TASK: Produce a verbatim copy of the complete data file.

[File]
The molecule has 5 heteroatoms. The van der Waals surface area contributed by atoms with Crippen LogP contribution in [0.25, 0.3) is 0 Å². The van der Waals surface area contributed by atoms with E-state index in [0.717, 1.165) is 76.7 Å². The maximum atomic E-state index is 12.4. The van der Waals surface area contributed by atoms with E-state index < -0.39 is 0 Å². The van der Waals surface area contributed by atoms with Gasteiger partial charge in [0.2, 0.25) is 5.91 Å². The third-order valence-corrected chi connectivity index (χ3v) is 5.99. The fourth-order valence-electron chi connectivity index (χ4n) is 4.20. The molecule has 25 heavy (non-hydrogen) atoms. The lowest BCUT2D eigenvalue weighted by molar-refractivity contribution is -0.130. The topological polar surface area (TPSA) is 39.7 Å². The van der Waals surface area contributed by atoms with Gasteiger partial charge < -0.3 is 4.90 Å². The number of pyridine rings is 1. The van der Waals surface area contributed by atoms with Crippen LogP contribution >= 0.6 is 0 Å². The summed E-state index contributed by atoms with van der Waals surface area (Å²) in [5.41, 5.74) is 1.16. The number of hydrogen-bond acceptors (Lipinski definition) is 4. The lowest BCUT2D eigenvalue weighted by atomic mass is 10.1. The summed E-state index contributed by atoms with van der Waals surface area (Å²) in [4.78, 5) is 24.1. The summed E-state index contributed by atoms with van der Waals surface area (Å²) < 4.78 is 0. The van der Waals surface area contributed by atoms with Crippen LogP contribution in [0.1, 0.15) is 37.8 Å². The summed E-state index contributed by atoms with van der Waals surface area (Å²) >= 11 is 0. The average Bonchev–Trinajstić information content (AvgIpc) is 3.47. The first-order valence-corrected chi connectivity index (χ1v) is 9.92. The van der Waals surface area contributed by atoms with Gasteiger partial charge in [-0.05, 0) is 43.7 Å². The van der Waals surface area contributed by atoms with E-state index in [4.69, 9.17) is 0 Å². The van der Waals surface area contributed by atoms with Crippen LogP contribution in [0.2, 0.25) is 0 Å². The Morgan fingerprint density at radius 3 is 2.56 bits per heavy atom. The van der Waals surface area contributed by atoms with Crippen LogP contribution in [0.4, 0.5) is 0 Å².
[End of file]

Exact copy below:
The molecule has 5 heteroatoms. The van der Waals surface area contributed by atoms with Crippen LogP contribution in [0.25, 0.3) is 0 Å². The van der Waals surface area contributed by atoms with E-state index in [0.717, 1.165) is 76.7 Å². The maximum atomic E-state index is 12.4. The van der Waals surface area contributed by atoms with E-state index < -0.39 is 0 Å². The van der Waals surface area contributed by atoms with Gasteiger partial charge in [0.2, 0.25) is 5.91 Å². The third-order valence-corrected chi connectivity index (χ3v) is 5.99. The fourth-order valence-electron chi connectivity index (χ4n) is 4.20. The molecule has 25 heavy (non-hydrogen) atoms. The lowest BCUT2D eigenvalue weighted by molar-refractivity contribution is -0.130. The topological polar surface area (TPSA) is 39.7 Å². The van der Waals surface area contributed by atoms with Gasteiger partial charge < -0.3 is 4.90 Å². The number of pyridine rings is 1. The van der Waals surface area contributed by atoms with Crippen LogP contribution >= 0.6 is 0 Å². The summed E-state index contributed by atoms with van der Waals surface area (Å²) in [5.41, 5.74) is 1.16. The number of hydrogen-bond acceptors (Lipinski definition) is 4. The lowest BCUT2D eigenvalue weighted by atomic mass is 10.1. The summed E-state index contributed by atoms with van der Waals surface area (Å²) in [4.78, 5) is 24.1. The summed E-state index contributed by atoms with van der Waals surface area (Å²) < 4.78 is 0. The van der Waals surface area contributed by atoms with Crippen LogP contribution in [0.1, 0.15) is 37.8 Å². The summed E-state index contributed by atoms with van der Waals surface area (Å²) >= 11 is 0. The average Bonchev–Trinajstić information content (AvgIpc) is 3.47. The first-order valence-corrected chi connectivity index (χ1v) is 9.92. The van der Waals surface area contributed by atoms with Gasteiger partial charge in [-0.05, 0) is 43.7 Å². The van der Waals surface area contributed by atoms with E-state index in [4.69, 9.17) is 0 Å². The van der Waals surface area contributed by atoms with Crippen LogP contribution in [0.2, 0.25) is 0 Å². The Morgan fingerprint density at radius 3 is 2.56 bits per heavy atom. The van der Waals surface area contributed by atoms with Crippen LogP contribution in [0.4, 0.5) is 0 Å².